What a shame this company didn't have the confidence to trust the original tragedy's ability to snare the audience. Twilight and the cloistered atmosphere of the Plantation Gardens in Norwich would have lent itself beautifully to Agamemnon and a Greek kingdom, poised in the half light between a ravaged past and a bloody future.
By MIRANDA YATES
What a shame this company didn't have the confidence to trust the original tragedy's ability to snare the audience.
Twilight and the cloistered atmosphere of the Plantation Gardens in Norwich would have lent itself beautifully to Agamemnon and a Greek kingdom, poised in the half light between a ravaged past and a bloody future.
The decision to modernise as well as heavily abridge Agamemnon aided accessibility in some respects, in that each time a mythical character appeared, he was introduced with a full comic biography.
However, the main action is so frequently stalled by helpful explanations and flashbacks, that it becomes difficult to follow the plot, and much of the tension is lost.
That this play is a tragedy was somewhat overlooked in the attempt to create sure-fire entertainment. Most characters are played for laughs. Cassandra is a sulky young northerner, cursing her fortunes like Harry Enfield's Kevin the Teenager, while Aegisthus wields a gigantic whip and sneers into the audience, pantomime villain style. Most figures are funny and well acted but when they appear without their dignity the tragedy relinquishes its hold.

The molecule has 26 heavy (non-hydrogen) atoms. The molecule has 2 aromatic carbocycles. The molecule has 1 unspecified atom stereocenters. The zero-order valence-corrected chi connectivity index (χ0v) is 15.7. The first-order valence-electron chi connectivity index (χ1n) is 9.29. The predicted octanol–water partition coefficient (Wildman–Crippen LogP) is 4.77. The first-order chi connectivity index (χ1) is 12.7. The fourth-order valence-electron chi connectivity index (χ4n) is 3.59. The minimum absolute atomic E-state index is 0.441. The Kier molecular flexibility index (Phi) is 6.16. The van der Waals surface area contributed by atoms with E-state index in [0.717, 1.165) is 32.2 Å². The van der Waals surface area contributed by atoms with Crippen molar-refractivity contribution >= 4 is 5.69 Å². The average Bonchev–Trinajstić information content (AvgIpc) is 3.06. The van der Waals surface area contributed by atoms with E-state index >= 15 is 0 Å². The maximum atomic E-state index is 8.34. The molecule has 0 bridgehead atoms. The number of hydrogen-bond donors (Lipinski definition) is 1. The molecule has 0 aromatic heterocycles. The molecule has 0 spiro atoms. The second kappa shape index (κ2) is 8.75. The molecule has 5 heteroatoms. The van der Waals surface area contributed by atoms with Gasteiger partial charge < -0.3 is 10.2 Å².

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But there were 21st century touches that worked, most notably the soldiers. All have American accents and when they talk about chemical weapons and cycles of retribution, their speech carry the same visceral qualities found in Aeschylus, and the tragedy of war acquires poignant universal significance.
All credit should go to the actors for the vigour and energy they invest in one of the most challenging pieces of theatre you could choose to perform.
t Agamemnon runs until Sunday July 29.